Granny's Programming Pearls
"inside of every large program is a small program struggling to get out"
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Xolani Nkosi

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since Apr 29, 2009
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Recent posts by Xolani Nkosi

cat MyService.wsdl | sed 's/minOccurs="0"/minOccurs="1"/g' | sed 's/nillable="true"/nillable="false"/g' >MyServiceFixed.wsdl

In other words, no, as it was wasting more time trying to work out why Axis2 doesn't work that it was to just fix the wsdl with a find/replace. I did notice that Eclipse only offers ADB or XMLBEANS databindings, whereas @XmlElement is a JAXB annotation, but then the (virtually nonexistant and unhelpful) documentation on ADB says it's supposed to support JSR222 annotations, which it clearly doesn't, at which point I lost the will to keep digging. Why nothing in Java enterprise is ever simple or easy god only knows.
7 years ago
I'm generating a bottom-up Axis2 webservice in Eclipse. However, once deployed, every element in my WSDL looks like:

for the corresponding javabean:

I thought applying an @XmlElement annotation was the way to go to change this in the emitted xsd, but evidently not.

So how to make Axis2 generate an XSD with anything other than minOccurs="0" nillable="true"? Please don't suggest I change the Integer to an int, as this is obviously not going to work for Strings, which I also need to mark as minOccurs="1" nillable="false"
7 years ago
Hi,

All the tutorials I've found on how to create an Axis web service seem to include a step of 'deploying' it, which requires running a java app with a deploy.wsdd file (java org.apache.axis.client.AdminClient deploy.wsdd). This seems to talk to the admin servlet, which then 'enables' the web service. This all seems unnecessarily complicated, not to mention something I don't want to have to do every single time I start the EAR.

So my question is how do I structure and configure my web app so that when it starts, it starts my web service automatically without requiring me manually running the deploy.wsdd stage.

For reference, the current structure of my EAR is:

services.ear
- META-INF/application.xml
- services.war


services.war
- wsdl/MyService.wsdl
- WEB-INF
- - classes (contains MyService.class and beans it uses)
- - lib
- - - axis.jar
- - - commons*.jar
- - - jaxrpc.jar
- - - log4j
- - - saaj.jar
- - - wsdl4.jar
- - MyServiceService
- - - /big/long/package/list/deploy.wsdd
- - - /big/long/package/list/undeploy.wsdd
- - web.xml


Contents of web.xml look pretty standard:

7 years ago

I'm currently converting an app that we'd developed using Oracle onto DB/2, and noticed something very strange related to the above bit of code. For some reason, the DB/2 driver ignored the incorrect (Oracle specific) SQL in my prepared statement, and went on to attempt to execute the query, which then threw this error:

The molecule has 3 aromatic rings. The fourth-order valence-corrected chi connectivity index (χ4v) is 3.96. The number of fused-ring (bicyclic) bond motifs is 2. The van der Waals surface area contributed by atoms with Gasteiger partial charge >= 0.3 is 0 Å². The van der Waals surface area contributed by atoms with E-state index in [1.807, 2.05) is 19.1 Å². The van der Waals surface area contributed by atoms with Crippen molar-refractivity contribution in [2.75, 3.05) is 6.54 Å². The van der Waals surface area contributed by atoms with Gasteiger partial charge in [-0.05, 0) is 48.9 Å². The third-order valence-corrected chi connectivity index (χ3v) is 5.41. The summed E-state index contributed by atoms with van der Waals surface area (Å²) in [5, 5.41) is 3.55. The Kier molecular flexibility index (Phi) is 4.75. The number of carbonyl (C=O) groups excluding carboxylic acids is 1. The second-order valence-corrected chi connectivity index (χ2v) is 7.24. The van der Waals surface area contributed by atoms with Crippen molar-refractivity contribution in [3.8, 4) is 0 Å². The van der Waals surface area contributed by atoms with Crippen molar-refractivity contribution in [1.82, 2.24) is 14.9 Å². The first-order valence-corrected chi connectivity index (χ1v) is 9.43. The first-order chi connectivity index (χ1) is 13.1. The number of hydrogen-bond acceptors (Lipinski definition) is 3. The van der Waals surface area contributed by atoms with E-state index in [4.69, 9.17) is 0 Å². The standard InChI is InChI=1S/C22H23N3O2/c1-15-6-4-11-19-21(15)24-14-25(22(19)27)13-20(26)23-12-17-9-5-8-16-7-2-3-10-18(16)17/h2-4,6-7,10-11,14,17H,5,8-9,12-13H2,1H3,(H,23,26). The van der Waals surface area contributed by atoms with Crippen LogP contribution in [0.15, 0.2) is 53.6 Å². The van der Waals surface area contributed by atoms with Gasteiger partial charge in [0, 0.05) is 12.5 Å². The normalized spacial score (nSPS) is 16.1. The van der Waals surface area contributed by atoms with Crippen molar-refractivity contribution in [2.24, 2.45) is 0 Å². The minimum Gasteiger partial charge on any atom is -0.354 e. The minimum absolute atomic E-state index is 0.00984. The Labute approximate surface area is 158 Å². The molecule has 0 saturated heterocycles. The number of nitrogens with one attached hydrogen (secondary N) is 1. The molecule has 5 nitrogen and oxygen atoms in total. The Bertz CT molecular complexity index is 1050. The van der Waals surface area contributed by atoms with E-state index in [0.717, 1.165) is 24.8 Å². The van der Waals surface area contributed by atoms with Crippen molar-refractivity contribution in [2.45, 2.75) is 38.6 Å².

com.ibm.websphere.ce.cm.ObjectClosedException: DSRA9110E: Statement is closed.
at com.ibm.ws.rsadapter.jdbc.WSJdbcWrapper.createClosedException(WSJdbcWrapper.java:110)
at com.ibm.ws.rsadapter.jdbc.WSJdbcStatement.runtimeXIfNotClosed(WSJdbcStatement.java:1747)
at com.ibm.ws.rsadapter.jdbc.WSJdbcPreparedStatement.executeQuery(WSJdbcPreparedStatement.java:727)
at uk.co.liss.base.common.DatabaseSupport.getNextIdentifier(DatabaseSupport.java:156)


So my question is, why does the DB/2 driver not throw SQLException when you attempt to prepare completely wrong SQL? In the above example, the sys.dual table doesn't exist - if I try this via a SQL worksheet I get:

------------------------------ Commands Entered ------------------------------
select seq_uw_dictionary.nextval from sys.dual;
------------------------------------------------------------------------------
select seq_uw_dictionary.nextval from sys.dual
SQL0204N "SYS.DUAL" is an undefined name. SQLSTATE=42704

SQL0204N "SYS.DUAL " is an undefined name.
Thanks, but that's not that way I want to do things, as it would mean redeploying the EAR every time I want to make a config change to a properties file. Anyone know how to configure a shared library folder in AS7?
7 years ago
How do you configure a shared library directory in AS7? So that any EAR I deploy will find the contents of that directory on its classpath, if it looks up a properties file or wants to use a class in a jar in the folder? In websphere, it's dead simple, and I was hoping that the contents of $JBOSS_HOME/standalone/lib or $JBOSS_HOME/standalone/lib/ext would automatically be on the classpath, with no joy.

So how's it done? Preferably with as little changes to the EAR as possible, as I'm trying to make an EAR that'll deploy to other app servers too (the question of why so much vendor-specific configuration is needed for what should a standard platform is a question for another day...)

Thanks
7 years ago
Is there a standard way to tell an application server that, once it's installed an EAR, it should run a class contained therein? I'd like to be able to drop a configuration class into an EAR such that, once it's installed somewhere, it runs and sets up some local configuration.

If not a standard way, is there a Websphere specific way of doing this?

Or am I going to be limited to creating something that runs every time on startup, but does this configuration the first time only?